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Home Uncategorized War, Death and Hubris

War, Death and Hubris

Edward Burke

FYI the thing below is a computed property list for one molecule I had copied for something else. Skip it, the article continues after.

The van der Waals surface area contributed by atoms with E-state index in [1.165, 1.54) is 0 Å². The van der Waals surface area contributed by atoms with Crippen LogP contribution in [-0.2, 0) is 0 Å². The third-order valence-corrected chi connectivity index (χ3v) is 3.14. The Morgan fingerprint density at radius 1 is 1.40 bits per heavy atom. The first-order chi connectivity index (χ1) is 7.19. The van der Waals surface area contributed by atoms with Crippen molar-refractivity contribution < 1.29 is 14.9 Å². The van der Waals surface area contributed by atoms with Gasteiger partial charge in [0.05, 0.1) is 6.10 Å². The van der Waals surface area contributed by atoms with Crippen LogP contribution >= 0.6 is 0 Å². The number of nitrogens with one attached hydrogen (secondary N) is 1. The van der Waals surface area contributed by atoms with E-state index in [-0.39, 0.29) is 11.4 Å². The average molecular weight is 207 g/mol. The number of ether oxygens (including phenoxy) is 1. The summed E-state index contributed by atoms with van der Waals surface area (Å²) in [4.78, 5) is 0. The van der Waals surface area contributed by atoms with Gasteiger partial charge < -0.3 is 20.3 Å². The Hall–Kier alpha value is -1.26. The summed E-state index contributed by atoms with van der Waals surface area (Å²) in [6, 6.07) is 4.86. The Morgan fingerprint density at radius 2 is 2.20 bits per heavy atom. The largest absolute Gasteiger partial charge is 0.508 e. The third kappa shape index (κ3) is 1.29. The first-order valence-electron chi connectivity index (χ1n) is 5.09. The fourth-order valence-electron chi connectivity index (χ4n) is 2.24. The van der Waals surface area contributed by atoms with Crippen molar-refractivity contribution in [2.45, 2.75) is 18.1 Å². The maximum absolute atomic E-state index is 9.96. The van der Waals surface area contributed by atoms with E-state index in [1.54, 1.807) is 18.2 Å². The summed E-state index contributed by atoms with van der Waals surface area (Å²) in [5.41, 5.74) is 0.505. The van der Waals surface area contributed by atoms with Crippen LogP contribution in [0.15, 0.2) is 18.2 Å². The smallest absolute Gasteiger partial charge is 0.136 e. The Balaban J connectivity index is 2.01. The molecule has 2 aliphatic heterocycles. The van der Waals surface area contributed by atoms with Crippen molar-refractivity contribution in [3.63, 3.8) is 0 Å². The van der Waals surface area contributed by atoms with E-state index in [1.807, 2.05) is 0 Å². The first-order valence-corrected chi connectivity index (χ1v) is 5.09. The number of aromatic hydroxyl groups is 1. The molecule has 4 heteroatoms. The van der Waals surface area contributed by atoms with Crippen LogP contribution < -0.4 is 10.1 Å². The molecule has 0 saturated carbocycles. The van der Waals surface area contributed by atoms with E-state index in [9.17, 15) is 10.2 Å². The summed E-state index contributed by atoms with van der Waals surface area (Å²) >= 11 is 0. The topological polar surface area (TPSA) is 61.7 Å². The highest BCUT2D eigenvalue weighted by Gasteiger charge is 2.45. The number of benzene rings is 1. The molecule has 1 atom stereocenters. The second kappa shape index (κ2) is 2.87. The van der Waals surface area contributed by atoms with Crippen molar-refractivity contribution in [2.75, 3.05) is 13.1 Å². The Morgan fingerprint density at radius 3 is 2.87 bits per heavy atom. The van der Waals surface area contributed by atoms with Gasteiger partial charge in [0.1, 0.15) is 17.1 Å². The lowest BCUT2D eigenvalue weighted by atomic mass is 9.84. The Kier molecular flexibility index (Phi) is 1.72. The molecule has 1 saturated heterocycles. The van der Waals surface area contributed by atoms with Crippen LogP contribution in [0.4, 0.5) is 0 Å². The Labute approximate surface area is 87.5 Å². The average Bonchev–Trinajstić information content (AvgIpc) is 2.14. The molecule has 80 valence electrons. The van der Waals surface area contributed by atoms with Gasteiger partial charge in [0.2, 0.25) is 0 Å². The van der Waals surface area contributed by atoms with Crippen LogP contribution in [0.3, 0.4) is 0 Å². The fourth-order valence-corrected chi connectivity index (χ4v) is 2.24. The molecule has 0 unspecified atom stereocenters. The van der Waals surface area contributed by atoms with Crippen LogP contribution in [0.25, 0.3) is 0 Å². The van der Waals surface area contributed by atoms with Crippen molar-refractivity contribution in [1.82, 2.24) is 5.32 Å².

Return of a King: the Battle for Afghanistan, by William Dalrymple, Bloomsbury Publishing, 608 pp, £25, ISBN 978-1408818305 British troops returned to Kabul at the end of 2001after the toppling of the Taliban regime. They soon did two things that aroused local comment and suspicion. The first was to name their main military base in the city Camp Souter, after Captain Thomas Souter, who had been captured by Afghan tribesmen in 1842, one of the few survivors of a disastrous retreat by the British Kabul garrison to the eastern Afghan city of Jalalabad during the first Anglo-Afghan war. Souter famously wrapped “the colours” of his regiment – the flag of the 44th Foot – around his body during a last stand at the village of Gandamak. His life was probably spared because the attacking Ghilzai tribesmen thought that his bright clothing – the colours ‑ marked him as an officer of some particular importance. The “last stand of the 44th” was commemorated in a famous painting by William Barnes – which one senior British diplomat in Kabul hung on his office wall in 2010. Colonial-themed parties in Kabul have been held where participants dress in British military and other costumes of the nineteenth century. Dinners have been celebrated by British ambassadors and senior military officers to commemorate nineteenth century battles in Afghanistan, often in the appropriately named Gandamack Hotel – which serves alcohol and is frequented almost exclusively by foreign diplomats and aid workers. The renovation of the British cemetery in Kabul, the former garden of the British spy and diplomat Alexander Burnes, also aroused comment as to Britain’s objectives in returning to Afghanistan. Burnes was slaughtered in his house by an Afghan mob at the outbreak of the initial revolt against the British in 1841. Successive British politicians and military leaders have visited the cemetery and held Christian commemorative services there. One educated Afghan friend pointed out how important this cemetery seemed to be for British soldiers and diplomats today. As in Iran, there is a certain obsession and exaggerated belief in Britain’s enduring skills in espionage and meddling in the affairs of other nations. When I pointed out that Britain might not be as influential as it once was and that the United States was now in the driving seat of Western policy towards Afghanistan, my friend cut me short: “Britain is the father and America is the child,”…

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